I’ve got my own testimony about hopeless to happy. I’d love to hear yours.
Did you move from hopeless to happy? What helped you stay in your marriage? Are you struggling right now?
21 thoughts on “When My Marriage Seemed Hopeless, What Made Me Stay?”
We are going trough a very very difficult time – we had one of the big A’s featuring, but have decided to fight for our marriage. i can tell you, 4 months in, and i still wonder if its the right thing to do. However, God is pressing it so clearly on my heart that its the only thing to do… we are going through a BIG healing process and I believe that things will turn out for the best!!!
I’m so glad that both my wife and I decided (at different times throughout our 27 years of marriage) to stay. And now that we’ve walked through so much together – INCLUDING those “Awful A’s” – we both know that in Christ, we can handle anything. And because of those experiences in our history, we’ve learned to put solid brick walls between ourselves and those things that have tempted us in the past. Hard lessons learned have taught us how to never allow ourselves to be in those vulnerable positions again.
For those who may have walked the adultery/abuse/addiction road, and think you can never fully trust again – never fully love again – I’m here to tell you… YES, you can – IF you will trust Jesus to walk with you through that fiery furnace. (See Daniel 3:25) We’ve walked through that furnace, and I am CRAZY about my wife!
Thanks Miz J! Great post, and you too made the right choice! Good on ya!
Thank you so much for sharing that story, Jason! I wanted to be honest that we didn’t have those three A’s, but I wholeheartedly believe they are surmountable as well — with God’s gracious help.
Been through an “A” — as well as drift, zero intimacy which encouraged zero sex (all leading to an A), and live to tell about it.
I agree, J, that reading Christian marriage books provides a wealth of experience and knowledge that we glean from bit by bit. Like reading the Bible, we need to read and reread truths in order to learn. We need review, and we must learn from our mistakes. We need to see ourselves for the slackers we can be — and that we need God’s work in our hearts as much as the spouse we like to blame for everything. 🙂
I think the one overwhelming factor in backing out of marriage stands in an unwillingness to work for the long-term. I have met women who want to wait for him to make the first move, who want to receive in equal measure for what they give, and who want to see a quick-fix. All point to self-interest. Our culture encourages these things, and so, it’s right. Right?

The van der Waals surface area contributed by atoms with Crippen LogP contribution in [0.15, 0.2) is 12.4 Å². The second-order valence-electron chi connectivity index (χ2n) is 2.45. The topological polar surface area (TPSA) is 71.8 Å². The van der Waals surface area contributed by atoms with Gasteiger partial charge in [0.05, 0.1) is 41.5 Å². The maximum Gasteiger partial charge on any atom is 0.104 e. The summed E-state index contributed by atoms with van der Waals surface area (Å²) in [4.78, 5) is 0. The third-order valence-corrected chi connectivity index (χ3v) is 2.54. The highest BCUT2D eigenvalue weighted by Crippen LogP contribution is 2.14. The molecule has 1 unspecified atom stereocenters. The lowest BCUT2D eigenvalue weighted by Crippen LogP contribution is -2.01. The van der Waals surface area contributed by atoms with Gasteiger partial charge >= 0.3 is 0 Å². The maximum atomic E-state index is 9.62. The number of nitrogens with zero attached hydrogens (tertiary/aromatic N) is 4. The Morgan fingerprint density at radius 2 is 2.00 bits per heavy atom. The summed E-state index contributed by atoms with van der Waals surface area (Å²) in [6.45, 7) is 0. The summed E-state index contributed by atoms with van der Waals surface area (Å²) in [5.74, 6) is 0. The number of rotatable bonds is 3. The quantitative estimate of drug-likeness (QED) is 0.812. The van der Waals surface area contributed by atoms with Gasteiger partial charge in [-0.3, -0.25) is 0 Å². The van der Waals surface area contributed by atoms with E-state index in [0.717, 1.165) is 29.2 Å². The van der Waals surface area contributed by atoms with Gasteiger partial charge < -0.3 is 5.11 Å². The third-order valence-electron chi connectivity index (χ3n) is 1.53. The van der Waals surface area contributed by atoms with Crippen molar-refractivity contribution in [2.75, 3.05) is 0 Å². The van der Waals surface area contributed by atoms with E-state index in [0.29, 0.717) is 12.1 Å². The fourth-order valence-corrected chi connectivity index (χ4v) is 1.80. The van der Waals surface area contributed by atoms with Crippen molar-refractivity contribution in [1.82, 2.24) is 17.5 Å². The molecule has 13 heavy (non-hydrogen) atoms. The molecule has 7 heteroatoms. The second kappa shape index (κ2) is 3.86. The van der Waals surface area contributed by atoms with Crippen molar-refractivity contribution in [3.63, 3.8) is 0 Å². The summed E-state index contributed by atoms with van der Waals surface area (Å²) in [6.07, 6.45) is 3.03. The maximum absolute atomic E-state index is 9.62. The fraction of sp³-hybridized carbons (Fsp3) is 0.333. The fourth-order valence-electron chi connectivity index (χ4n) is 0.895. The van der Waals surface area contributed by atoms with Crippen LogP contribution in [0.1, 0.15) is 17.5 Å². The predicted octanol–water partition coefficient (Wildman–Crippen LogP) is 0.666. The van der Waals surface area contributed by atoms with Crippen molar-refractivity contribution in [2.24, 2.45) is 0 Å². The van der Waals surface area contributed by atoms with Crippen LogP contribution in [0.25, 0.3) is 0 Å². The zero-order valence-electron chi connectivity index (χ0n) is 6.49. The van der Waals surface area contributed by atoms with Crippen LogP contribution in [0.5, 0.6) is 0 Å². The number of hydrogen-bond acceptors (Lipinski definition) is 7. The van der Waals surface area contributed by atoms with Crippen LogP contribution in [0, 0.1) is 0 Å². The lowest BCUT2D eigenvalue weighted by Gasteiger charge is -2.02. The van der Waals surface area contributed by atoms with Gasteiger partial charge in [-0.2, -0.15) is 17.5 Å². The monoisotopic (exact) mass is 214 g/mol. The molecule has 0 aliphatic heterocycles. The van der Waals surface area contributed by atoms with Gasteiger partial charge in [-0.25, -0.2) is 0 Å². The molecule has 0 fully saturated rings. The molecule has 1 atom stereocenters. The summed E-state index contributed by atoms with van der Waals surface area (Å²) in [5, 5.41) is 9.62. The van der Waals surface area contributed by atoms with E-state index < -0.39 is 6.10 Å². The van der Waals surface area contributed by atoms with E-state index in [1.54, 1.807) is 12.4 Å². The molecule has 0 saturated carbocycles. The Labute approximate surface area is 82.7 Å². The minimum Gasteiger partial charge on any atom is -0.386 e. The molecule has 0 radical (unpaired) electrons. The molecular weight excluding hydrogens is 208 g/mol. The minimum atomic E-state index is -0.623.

Thank you for writing out what I know to be true. Those of us who have hit slippery slope and diligently followed God’s path (yes, with mistakes and wrong turns and even backsliding) and who refuse to quit, find that new life grows.
My marriage seems hopeless right now and your words are encouraging, however, my marriage may contain all of the three A’s. My husband is addicted to pornography which in my mind is some form of adultery, and although it may not be physical abuse, it sure feels like emotional abuse. I am at the point of should i stay or should go? Any advice?
Coleen, I am so sorry you are living through an addiction! I’ve been in the same boat as you, and fully believe that pornography addiction is adultery. Your husband is lusting after women other than his wife, and is moreover acting on those lusts. He is also re wiring his brain in so many destructive ways. Emotional abuse seems to be tied up with porn addiction because they blame shift and deflect guilt onto you, so I definitely know what you mean by feeling like this is emotional abuse. It probably is. I’ve been living with my husband for seven years and it is the most confusing, hurtful, destructive life being married to a porn addict. I can’t tell you whether to stay or go. I will say that I have nearly separated many times, but am so glad I didn’t. After seven years of living hell, God is finally answering my broken pleas for mercy and He has done a crazy heart change in my husband. We are no where near healed, but there is hope. Not in your husband but in your Father who loves you more perfectly than any earthly father could. Marriage is worth fighting for, though depending on your situation a short separation could be in order for healing if you need that. I highly recommend reading “When Your Husband Is Addicted To Pornography” by Vicki Tiede. I am just about halfway through and it has been immensely healing. I just wish it had been around six years ago when I first found out. I am praying for you this morning, sweetheart. You are beautiful and you are NOT to blame for your husband’s addiction.